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WooCommerce vs. Shopify: Why Do We Make It So Hard?

Rob Howard built the MasterWP merch store as quickly as possible with WooCommerce, and then he assessed the relative difficulty of building with Woo rather than Shopify. His conclusion?

A high-end WP developer [i.e., Rob] needed half a day to do something that could have been accomplished in a matter of minutes on Shopify… and if I am being honest, I still think it would look and feel a little nicer if I’d built the site with Shopify instead of Woo.

Once you get into bigger and more complex sites, Woo’s flexibility makes it the hands-down winner. But for simple e-commerce sites – which I assume makes up most of the market in terms of quantity of installations – Woo is just not there yet.

This sort of “expert knowledge” (how to make a user experience that doesn’t suck) has always remained a kind of trade secret among those who make it their trade. That’s understandable, but it’s Drupal behavior in a WordPress world.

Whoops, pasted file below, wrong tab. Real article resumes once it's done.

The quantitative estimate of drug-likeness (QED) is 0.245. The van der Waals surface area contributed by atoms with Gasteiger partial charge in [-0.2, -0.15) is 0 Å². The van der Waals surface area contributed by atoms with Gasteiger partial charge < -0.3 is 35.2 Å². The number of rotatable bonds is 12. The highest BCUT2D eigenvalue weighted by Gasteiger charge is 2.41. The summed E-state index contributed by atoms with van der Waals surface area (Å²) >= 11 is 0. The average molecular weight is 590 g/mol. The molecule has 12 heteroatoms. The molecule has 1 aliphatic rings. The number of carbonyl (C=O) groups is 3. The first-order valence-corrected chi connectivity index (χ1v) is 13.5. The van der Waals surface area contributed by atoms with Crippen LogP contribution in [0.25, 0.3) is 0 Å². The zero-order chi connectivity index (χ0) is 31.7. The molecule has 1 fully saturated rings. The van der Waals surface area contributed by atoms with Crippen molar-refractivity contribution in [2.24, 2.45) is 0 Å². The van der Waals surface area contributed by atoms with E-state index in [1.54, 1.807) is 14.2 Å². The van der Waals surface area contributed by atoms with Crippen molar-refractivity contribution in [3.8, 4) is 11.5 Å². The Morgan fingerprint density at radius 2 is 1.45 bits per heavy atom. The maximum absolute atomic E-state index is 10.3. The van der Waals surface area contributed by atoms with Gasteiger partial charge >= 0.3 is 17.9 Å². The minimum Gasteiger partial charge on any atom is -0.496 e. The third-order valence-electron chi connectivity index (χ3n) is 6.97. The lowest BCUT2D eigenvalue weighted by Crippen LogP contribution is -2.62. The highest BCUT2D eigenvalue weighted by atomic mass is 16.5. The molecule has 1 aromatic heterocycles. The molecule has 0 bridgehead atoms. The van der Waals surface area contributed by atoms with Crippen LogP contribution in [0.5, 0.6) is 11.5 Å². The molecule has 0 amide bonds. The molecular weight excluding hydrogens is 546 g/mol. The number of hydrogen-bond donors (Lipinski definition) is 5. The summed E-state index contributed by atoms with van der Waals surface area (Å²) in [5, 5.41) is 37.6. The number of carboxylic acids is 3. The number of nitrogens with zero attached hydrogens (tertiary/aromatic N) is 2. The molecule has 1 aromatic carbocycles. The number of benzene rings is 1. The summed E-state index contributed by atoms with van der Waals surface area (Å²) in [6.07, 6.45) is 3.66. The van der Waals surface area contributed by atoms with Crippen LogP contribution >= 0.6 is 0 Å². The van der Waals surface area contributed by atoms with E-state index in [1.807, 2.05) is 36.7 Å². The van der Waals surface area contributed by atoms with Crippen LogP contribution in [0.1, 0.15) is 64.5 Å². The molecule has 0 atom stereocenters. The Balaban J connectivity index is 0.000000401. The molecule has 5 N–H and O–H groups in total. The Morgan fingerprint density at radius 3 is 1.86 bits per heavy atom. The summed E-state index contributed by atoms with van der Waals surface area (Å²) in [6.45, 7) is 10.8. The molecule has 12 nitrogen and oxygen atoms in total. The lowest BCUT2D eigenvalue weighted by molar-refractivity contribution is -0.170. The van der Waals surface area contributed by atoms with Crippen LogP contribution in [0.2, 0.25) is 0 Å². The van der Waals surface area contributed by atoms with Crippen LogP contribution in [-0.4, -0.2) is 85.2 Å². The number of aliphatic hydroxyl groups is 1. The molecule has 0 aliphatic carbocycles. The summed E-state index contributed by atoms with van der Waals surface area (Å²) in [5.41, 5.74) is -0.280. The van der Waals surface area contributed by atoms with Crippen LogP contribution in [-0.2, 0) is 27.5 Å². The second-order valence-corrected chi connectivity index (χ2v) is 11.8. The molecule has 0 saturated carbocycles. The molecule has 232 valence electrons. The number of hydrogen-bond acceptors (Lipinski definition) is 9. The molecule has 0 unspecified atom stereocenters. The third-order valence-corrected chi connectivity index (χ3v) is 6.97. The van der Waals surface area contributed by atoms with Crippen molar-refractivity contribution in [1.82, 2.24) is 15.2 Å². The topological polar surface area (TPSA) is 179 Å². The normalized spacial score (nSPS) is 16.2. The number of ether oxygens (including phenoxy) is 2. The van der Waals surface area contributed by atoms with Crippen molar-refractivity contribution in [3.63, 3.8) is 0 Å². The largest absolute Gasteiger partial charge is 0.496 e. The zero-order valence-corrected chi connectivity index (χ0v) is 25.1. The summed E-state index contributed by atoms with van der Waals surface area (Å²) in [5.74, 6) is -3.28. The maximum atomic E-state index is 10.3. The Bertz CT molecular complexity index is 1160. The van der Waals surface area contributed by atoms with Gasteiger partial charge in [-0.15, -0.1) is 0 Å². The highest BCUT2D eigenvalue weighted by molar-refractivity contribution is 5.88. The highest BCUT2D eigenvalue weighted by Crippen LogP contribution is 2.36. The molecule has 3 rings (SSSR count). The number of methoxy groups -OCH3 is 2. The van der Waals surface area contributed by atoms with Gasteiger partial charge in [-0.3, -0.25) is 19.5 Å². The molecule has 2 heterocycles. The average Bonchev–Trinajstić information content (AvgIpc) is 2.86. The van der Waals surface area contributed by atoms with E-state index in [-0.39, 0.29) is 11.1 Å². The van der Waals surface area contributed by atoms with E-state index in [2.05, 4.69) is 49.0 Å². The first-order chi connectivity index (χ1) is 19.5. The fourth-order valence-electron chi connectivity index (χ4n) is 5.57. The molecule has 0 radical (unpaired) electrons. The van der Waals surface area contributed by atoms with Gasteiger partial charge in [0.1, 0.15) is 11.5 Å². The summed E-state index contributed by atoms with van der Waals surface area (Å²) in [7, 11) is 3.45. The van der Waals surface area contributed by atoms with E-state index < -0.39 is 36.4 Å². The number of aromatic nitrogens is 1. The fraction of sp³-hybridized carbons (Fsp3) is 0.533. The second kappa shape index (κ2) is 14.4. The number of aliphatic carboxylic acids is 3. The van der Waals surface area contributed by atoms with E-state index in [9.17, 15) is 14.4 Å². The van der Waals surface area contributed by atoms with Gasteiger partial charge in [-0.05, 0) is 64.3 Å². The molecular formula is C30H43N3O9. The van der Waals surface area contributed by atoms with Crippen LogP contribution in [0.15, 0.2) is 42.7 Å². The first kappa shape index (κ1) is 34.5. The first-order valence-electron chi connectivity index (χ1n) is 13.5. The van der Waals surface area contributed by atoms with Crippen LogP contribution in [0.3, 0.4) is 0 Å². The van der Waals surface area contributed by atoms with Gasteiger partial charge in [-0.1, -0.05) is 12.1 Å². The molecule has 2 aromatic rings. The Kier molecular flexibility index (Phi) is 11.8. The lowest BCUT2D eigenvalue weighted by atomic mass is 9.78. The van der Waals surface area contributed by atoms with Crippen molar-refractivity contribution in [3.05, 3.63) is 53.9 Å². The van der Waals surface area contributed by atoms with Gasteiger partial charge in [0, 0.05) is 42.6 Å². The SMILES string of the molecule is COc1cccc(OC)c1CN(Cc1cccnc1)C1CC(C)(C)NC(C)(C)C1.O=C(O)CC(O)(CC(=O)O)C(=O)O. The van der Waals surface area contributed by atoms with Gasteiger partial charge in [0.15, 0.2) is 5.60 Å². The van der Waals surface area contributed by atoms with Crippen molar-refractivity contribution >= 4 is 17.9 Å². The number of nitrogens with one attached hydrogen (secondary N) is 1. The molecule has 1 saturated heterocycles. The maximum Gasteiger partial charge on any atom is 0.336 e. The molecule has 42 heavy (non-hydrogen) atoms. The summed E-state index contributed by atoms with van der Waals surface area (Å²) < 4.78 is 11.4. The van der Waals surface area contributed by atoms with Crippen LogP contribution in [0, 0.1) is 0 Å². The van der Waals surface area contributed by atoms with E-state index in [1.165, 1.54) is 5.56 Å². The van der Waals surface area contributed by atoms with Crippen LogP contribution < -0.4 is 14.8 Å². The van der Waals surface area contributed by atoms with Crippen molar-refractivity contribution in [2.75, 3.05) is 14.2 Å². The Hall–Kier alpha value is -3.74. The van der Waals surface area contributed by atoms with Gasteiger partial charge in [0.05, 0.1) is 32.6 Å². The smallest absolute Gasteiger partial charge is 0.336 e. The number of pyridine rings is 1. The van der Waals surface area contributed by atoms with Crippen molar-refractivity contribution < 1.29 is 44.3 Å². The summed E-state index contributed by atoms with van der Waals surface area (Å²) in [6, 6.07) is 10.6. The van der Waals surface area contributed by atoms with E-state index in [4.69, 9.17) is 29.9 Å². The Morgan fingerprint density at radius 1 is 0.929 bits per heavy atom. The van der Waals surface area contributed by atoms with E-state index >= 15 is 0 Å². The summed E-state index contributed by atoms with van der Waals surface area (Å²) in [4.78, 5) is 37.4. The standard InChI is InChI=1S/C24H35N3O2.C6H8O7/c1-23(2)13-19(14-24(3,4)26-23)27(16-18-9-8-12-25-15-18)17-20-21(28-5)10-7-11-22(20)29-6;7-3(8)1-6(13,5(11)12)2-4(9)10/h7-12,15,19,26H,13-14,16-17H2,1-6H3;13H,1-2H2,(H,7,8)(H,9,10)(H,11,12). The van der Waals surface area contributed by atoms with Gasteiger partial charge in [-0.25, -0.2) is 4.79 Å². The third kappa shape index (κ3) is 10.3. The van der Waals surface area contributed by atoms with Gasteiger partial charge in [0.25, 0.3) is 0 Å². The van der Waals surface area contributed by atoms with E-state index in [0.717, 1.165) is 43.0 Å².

Personally, I’m not sure why anyone is surprised at this — or why the WordPress community has allowed it to become such an issue it might threaten WordPress’s growth and market share.

Over ten years ago, I wondered why we had a glut of tutorials but very few that actually explained how to build out a site “the WordPress way” for a seamless user experience and decent performance at a moderate scale. You’d think some of the big plugin vendors would provide that information for their users as part of their marketing while partnering with other commonly paired plugins and themes — and lean toward selling something like a complete package. (A perennial frustration in plugin support is dealing with incompatibility issues, plugin conflicts, etc.)

At best you still have to wade through forums and really just deal with a lot of dev stuff. You had to get into the culture of WordPress development, and that was a great way for that key part of the project and community to grow, but it excluded a lot of people focused on fast delivery of usable sites for clients — agencies and freelancers. Clearly fewer and fewer people are willing to take the long path, from DIY creators to small business owners, startups, and agencies.